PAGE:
Response to the Rudeness

By now, most of you have read the anonymous letter sent to the grandmother of two autistic children that she cares for regularly. If not I’ll summarize it for you: Insane woman would like autistic people removed from the planet or at the very least, placed far away from civilization.

I’ve crafted my own response to this offensive and horrific letter.

To the Woman Living Near This Address:

You claim that you have a problem and that problems seems to be–although it isn’t totally clear–that you are upset because a child with autism makes loud noises while outside. I feel like this is a simple-enough problem–go inside. There it is. Granted, I do have a college degree, but I feel like that was kind of an obvious solution–one that almost anyone could come up with.

But we should back up a little because the truth is that this letter says volumes about you and I’m not just talking about the grammar. It appears to me that you grew up in a world where a person’s value isn’t in their humanity, but it what they can do for you. You don’t see the unique gifts that make each person special, but rather a list of deficits to be fixed.

I’m sorry.

I’m sorry that you were taught only one way to live a life. That marriage and a certain type of job are the only things out there. I’m sorry that your definition of success is limited to dance team trophies or making the high school baseball team. That seems very sad and small to me and I feel certain that you’re missing out on all kinds of amazing experiences with that set of beliefs.

We don’t love our newborn babies because one day they’re going to be lawyers. We love them because they exist. The beauty in another human being isn’t in what they can do for us, but in their ability to share an experience with us. In the connections we form. Another human being doesn’t need a stellar IQ to laugh with you. They don’t need a college degree to snuggle or listen. I struggled with this for a long time myself, but it’s true–happiness is not synonymous with perfection. In fact, those two rarely go together.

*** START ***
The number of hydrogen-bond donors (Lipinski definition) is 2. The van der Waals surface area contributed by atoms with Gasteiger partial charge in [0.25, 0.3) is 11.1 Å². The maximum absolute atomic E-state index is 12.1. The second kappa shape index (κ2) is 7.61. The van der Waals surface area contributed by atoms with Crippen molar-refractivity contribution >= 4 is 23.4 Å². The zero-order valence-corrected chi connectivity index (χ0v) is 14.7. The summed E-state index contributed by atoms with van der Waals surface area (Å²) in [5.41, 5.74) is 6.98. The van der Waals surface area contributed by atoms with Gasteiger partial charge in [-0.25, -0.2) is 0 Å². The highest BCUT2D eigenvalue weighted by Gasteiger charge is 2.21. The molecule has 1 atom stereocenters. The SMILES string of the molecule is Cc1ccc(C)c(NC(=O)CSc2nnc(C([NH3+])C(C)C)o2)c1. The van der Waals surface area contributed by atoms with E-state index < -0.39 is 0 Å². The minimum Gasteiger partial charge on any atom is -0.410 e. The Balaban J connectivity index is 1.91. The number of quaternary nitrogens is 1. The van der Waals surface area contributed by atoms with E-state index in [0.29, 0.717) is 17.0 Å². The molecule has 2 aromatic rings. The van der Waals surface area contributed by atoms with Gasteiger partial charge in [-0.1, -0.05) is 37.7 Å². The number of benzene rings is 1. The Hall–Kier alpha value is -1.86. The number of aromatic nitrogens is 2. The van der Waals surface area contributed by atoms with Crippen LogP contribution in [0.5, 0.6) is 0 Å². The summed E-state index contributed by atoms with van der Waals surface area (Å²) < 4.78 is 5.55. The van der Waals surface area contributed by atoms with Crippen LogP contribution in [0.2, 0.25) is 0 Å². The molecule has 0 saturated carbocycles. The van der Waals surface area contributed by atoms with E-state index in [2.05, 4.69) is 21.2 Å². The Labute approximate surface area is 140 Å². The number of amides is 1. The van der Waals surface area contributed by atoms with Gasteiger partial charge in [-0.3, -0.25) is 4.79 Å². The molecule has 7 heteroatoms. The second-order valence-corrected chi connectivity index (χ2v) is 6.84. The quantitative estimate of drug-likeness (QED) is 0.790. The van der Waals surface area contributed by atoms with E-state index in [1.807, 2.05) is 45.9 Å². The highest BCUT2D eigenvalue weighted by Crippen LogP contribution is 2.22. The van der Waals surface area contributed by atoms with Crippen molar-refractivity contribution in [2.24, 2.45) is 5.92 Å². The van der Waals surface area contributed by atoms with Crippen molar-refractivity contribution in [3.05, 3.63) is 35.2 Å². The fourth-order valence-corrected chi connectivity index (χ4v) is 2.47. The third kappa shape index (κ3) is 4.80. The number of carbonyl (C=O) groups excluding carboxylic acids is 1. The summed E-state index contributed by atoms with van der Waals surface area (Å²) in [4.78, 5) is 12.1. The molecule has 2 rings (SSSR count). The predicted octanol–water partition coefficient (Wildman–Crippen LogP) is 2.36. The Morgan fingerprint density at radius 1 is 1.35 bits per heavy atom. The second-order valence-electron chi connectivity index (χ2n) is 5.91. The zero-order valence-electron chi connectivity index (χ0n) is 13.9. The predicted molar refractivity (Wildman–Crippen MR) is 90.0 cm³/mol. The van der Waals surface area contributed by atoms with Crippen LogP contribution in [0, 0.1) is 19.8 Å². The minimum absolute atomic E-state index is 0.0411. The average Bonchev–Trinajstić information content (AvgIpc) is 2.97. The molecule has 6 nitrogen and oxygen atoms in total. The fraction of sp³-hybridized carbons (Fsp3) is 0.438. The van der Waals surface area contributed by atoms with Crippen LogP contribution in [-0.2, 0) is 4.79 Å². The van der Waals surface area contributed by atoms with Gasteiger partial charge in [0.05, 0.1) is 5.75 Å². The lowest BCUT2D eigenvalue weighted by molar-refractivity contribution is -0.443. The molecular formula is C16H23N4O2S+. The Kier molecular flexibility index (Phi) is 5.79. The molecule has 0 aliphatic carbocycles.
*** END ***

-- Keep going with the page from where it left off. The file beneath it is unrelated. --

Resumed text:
Do not mistake a person’s value to you with their value–those are not the same thing. I’m sorry if someone taught you different. I’m sad that your children might learn these same damaging lessons. I pray that you are never faced with a moment where someone you love dearly is found lacking by the public at large.

I realize you’ll probably never read this, but that’s OK. I need to say these things out loud for myself so I don’t forget. The world can crush you with its expectations til one day you see the absurdity of it all when one human being suggests another be euthanized because they make loud noises outside. And there you see it. Absurd.

Wishing you well and hoping your heart is turned.



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  1. Wonderfully written!

    Can I share it on FB? let’s get positive traction on this!


  2. Amen! Well said, Katy!

  3. Yep, that pretty much sums it up! Thank you for the good words, Katy!

  4. “Do not mistake a person’s value to you with their value–those are not the same thing.”

    Spot on.

  5. Wow! Your response was perfect.

  6. When I first read that horrible letter, you came to my mind and I wished so hard that you would never see it. I hope the person who wrote it will realize how hurtful they were and be sorry. Maybe they will have a change of heart. One can only hope.

  7. Britt Holmstrom-Salisbury says:

    As a mom, as a person, I want to thank you for writing this. My two youngest children have forms of autism, and they teach others far more than we’ll ever teach them…..they are perfection in many ways. perfect because they exist.

  8. Great job!